Tutorial 3 Create User Personas
In this tutorial you use the People Board to define 'personas' representing students, parents, or other people who will engage with your design.
Introduction to "user Personas"
Here is the dilemma: every human is a unique and complex being. If you created a full profile of every student the way we did with your team in Tutorial 1, you would face an overwhelming logistical challenge - how do we keep track of everyone and how do we design for everyone?
A more achievable process, which the kit facilitates, is to look for shared attributes or characteristics of people, and design with these in mind. The way you can do this with the kit is inspired by a well established field known as "UX".
"UX" stands for "user experience". The idea is that the designer (you) needs to constantly think about the experience of the people they are designing for. In a school contexts, this means students (and potentially parents). In "UX", the problem of human complexity is made more manageable through the creation of fiction personas. Each persona embodies certain needs, goals, or other attributes that become a guiding reference point for the design.
Apart from anything else, this approach avoids the pitfall of pigeon holing or stereotyping "learning styles". Instead, your fictional personas encourage you to have a repertoire of strategies and spaces that are ready to satisfy the repertoire of evolving student needs.
In Tutorial 6 - 'Personalise the Journey' you will encounter the Checkpoint card, which provides a strategy for figuring out the evolving needs of your actual students in real time. Does a student need to reflect right now, or do they need expert input, or to build/apply with what they know? You use the People card to pre-empt and resource some of these needs, and the Checkpoint card in the moment to see what the needs really are - even if they turn out to be not what you pre-emptively planned for.
As a general rule the more time you invest in your People personas and Checkpoint mechanisms, the less time you'll lose and stress you'll suffer from designs that simply don't work.
How many personas?
We suggest between 2 and 5 to start off with. You might have 3 student personas and 2 parent personas.
Extremes are OK
One rule of thumb: it's okay to have 1 or 2 "extreme" personas, even if their attributes are only sometimes actually manifested or are only reminiscent of a few students or parents. This is because designs often stand or fall with the extremes of human experience and behaviour. If just one or two students or parent have an extremely grumpy moment, and your design is not prepared for that, the consequences can be dramatic!
Steps to Follow
Step 1 decide how much time you're willing to invest in your personas
Here are examples of different levels of depth in your strategy:
- ultra-easy - create fictional personas on the spot from your own existing knowledge
- medium - sit down with various students (or parents or others) and ask a series of questions (such as those below).
- difficult - gather a broad range of information using a range of practices: systematic observation, interviews, surveys, etc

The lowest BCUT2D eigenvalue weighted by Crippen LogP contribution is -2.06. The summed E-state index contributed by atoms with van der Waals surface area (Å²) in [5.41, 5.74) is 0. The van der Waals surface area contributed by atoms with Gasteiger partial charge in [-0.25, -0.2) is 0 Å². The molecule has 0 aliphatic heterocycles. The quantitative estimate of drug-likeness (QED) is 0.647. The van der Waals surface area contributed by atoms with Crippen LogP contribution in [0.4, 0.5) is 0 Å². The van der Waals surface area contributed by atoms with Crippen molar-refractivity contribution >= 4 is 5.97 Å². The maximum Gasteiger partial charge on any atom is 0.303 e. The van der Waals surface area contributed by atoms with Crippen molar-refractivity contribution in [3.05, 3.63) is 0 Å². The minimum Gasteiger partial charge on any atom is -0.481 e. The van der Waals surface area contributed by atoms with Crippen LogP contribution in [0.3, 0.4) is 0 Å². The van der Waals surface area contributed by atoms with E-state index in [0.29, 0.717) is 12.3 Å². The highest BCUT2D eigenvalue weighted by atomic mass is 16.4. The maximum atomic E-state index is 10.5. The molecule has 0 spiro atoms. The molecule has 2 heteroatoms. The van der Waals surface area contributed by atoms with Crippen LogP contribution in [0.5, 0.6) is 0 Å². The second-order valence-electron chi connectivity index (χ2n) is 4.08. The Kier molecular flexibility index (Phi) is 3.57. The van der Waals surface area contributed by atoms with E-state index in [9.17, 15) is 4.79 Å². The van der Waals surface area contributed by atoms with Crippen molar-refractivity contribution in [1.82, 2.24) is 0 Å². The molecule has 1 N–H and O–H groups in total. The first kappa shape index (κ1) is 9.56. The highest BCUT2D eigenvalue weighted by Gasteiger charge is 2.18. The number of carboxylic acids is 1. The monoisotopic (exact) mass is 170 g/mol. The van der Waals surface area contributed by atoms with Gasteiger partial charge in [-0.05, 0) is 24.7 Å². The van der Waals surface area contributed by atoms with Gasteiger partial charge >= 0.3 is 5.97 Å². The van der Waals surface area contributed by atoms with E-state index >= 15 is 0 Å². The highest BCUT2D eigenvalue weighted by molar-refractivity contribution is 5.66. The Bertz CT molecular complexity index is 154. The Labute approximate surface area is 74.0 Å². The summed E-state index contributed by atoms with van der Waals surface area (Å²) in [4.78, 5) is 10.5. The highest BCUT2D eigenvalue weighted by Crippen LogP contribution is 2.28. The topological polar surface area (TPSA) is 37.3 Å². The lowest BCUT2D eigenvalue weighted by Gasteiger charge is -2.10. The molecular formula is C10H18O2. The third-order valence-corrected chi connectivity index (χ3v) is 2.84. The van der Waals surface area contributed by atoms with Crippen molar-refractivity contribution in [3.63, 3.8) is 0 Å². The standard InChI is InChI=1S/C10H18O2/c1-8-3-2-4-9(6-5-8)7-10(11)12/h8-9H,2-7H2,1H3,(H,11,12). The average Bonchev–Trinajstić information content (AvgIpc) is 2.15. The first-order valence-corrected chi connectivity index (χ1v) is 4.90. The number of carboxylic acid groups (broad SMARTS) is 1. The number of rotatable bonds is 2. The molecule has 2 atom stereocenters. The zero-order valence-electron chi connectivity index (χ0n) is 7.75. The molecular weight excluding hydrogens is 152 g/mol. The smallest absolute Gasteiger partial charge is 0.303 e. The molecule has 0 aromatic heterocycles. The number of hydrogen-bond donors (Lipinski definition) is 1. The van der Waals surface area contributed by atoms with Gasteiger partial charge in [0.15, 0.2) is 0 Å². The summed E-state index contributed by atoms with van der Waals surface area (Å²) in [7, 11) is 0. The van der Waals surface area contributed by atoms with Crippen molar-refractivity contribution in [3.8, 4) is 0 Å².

Step 2 decide what themes you want to target in your investigation
Are they open ended or do you have particular questions to tackle? See examples below:
Open-Ended Student Scaffold
Below are two alternative scaffolds for the themes to explore in your personas. They are intended to generate global empathy and insight into the complex lives, passions and needs of students. They might not yield specific enough results to drive your design, but are a great place to start.
Targeted Student Scaffold
Here is an example of a more specific persona scaffold. This is taken from the real design of a Year 8 French Project-Based Learning Unit (case study here). The program had to cater for 160 different students. The "Mountain Top" was going to consist of a storybook written in French, gifted to a Kindy child from our school for Christmas. Before we built out the unit, we ran a few ad-hoc student focus groups, and discovered that this Mountain Top was only going to engage 60/% of the students. We used this insight to create a "Matrix" of Mountain Top alternatives, all involving a story written in French, and had a much better design as a result.
In many contexts, a successful design has to engage parents too, and can be really vulnerable if a critical parent opposes some new innovation.
Here is a scaffold to get you thinking about how you might built out a parent persona. It is relatively focused - a more open-ended scaffold might be a better place to start.
Step 3 Place your Personas on the People Board
When you first build out your personas you may find you need a great deal of space - first to keep notes of your interviews and observations, and then to create well-rounded detailed personas. You might use a large Post It note or an A4 page to start with.
At some point you need to crystallise your persona with a few brief notes that will be manageable as you design.
On the People board surround each person card with these simple notes. On the Person card write the person's name (give your fictional persona a name) and whether they are a teacher, student, parent or other.